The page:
But isn’t OPM just marketing-speak for BPM, which most of IBI’s arch-competitors are also branching out into?

Cohen emphatically rejects this identification. “BPM is mostly financial performance management. That’s taking numbers out of the accounting and budgeting system, [which is] run by the CFO,” he indicates. “Operational performance management is a specialty. It’s a niche area that in the last three years has been attached to the BI marketplace. If you go to Gartner and you say, ‘What do you have to be to be a BPM player?’ they’ll tell you that you have to have a budgeting system, a financial performance management [system], a cost-based accounting system, [but] what does any of that have to do with BI?”

By the same token, how do Cohen and IBI connect OPM with BI? Cohen says OPM draws on the bread-and-butter reporting and analysis assets that—in most organizations—comprise BI. “You might be a hospital and you want to keep track of the utilization of beds, and the goal is maybe to increase the profitability of the hospital or the utilization of the facility, because you want to reduce unpaid bills, you want to give more business to the profitable doctors, and they’re not necessarily things that are budgeted in your accounting system,” he explains.

In this example, Cohen says, OPM outstrips vanilla BI because it provides actionable insight that helps a hospital manage its performance—expressed as a derivative of profitability and utilization—on an ongoing basis. “They’re not necessarily the financial metrics you would measure with financial performance management [tools], but they nevertheless help drive profitability,” Cohen says.

Elsewhere, while IBI doesn’t compete head-to-head with Hyperion all that much, it does regularly butt heads with Oracle—or, more specifically, with Oracle’s Siebel Analytics-based offerings. “Oracle has been very successful in pushing Siebel Analytics into the more mainstream marketplace,” Cohen concedes.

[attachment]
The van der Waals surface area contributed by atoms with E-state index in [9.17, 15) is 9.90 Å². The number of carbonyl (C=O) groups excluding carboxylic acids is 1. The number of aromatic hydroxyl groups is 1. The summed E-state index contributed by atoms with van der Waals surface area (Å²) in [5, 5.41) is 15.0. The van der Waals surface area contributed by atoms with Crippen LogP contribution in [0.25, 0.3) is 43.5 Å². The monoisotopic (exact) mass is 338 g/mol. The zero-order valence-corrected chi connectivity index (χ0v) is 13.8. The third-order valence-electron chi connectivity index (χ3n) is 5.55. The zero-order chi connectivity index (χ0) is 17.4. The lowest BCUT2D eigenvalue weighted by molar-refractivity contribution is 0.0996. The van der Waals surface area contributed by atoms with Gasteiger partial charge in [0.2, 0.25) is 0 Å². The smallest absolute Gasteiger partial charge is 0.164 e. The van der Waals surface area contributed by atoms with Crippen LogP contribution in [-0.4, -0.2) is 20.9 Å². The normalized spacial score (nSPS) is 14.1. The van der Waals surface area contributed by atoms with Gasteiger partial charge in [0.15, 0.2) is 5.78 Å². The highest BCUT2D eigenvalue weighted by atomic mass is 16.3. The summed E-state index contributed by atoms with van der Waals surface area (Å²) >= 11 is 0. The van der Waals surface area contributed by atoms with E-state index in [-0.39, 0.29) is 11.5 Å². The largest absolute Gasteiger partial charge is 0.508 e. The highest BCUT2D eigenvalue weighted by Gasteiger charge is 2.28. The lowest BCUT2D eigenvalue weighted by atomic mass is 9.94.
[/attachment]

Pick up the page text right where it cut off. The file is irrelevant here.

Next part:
At the same time, Cohen continues, far from ratcheting up the pressure on IBI, Oracle’s Hyperion gambit will complicate things for PM pure plays such as Cognos Inc. and Business Objects SA. If anything, he argues, IBI could benefit from Oracle’s move.

“It puts Oracle into performance management from a financial point of view, so it definitely strengthens Oracle in the Chief Financial Officer’s office. That said, there’s going to be a lot of CFOs who are going to be put out because they don’t like Oracle or they don’t want to be dependent on Oracle,” he points out. It stands to reason that a few Hyperion BI users are also going to be “put out,” too, Cohen says. “We don’t really see them in traditional BI. But for [Brio] users who aren’t primarily dependent on them for FPM [financial performance management], we have a very attractive offering in WebFOCUS.”

About the Author

Stephen Swoyer is a Nashville, TN-based freelance journalist who writes about technology.